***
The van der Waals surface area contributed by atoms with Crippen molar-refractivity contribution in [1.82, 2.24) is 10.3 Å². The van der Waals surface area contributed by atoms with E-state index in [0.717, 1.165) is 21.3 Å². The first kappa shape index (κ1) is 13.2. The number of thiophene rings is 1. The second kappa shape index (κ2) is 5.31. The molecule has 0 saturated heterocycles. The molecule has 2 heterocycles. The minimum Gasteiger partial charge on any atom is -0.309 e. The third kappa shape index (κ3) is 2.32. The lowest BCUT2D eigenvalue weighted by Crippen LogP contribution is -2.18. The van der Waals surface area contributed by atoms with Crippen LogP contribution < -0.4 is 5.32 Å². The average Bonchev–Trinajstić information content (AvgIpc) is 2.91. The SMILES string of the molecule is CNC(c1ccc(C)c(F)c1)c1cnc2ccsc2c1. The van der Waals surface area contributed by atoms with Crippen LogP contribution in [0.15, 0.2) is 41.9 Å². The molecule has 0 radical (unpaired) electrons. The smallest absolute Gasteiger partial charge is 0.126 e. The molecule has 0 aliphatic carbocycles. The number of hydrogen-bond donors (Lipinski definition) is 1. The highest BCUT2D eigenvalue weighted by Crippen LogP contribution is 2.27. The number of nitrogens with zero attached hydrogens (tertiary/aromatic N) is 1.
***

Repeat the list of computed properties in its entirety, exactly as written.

The van der Waals surface area contributed by atoms with Crippen molar-refractivity contribution in [1.82, 2.24) is 10.3 Å². The van der Waals surface area contributed by atoms with E-state index in [0.717, 1.165) is 21.3 Å². The first kappa shape index (κ1) is 13.2. The number of thiophene rings is 1. The second kappa shape index (κ2) is 5.31. The molecule has 0 saturated heterocycles. The molecule has 2 heterocycles. The minimum Gasteiger partial charge on any atom is -0.309 e. The third kappa shape index (κ3) is 2.32. The lowest BCUT2D eigenvalue weighted by Crippen LogP contribution is -2.18. The van der Waals surface area contributed by atoms with Crippen LogP contribution < -0.4 is 5.32 Å². The average Bonchev–Trinajstić information content (AvgIpc) is 2.91. The SMILES string of the molecule is CNC(c1ccc(C)c(F)c1)c1cnc2ccsc2c1. The van der Waals surface area contributed by atoms with Crippen LogP contribution in [0.15, 0.2) is 41.9 Å². The molecule has 0 radical (unpaired) electrons. The smallest absolute Gasteiger partial charge is 0.126 e. The molecule has 0 aliphatic carbocycles. The number of hydrogen-bond donors (Lipinski definition) is 1. The highest BCUT2D eigenvalue weighted by Crippen LogP contribution is 2.27. The number of nitrogens with zero attached hydrogens (tertiary/aromatic N) is 1.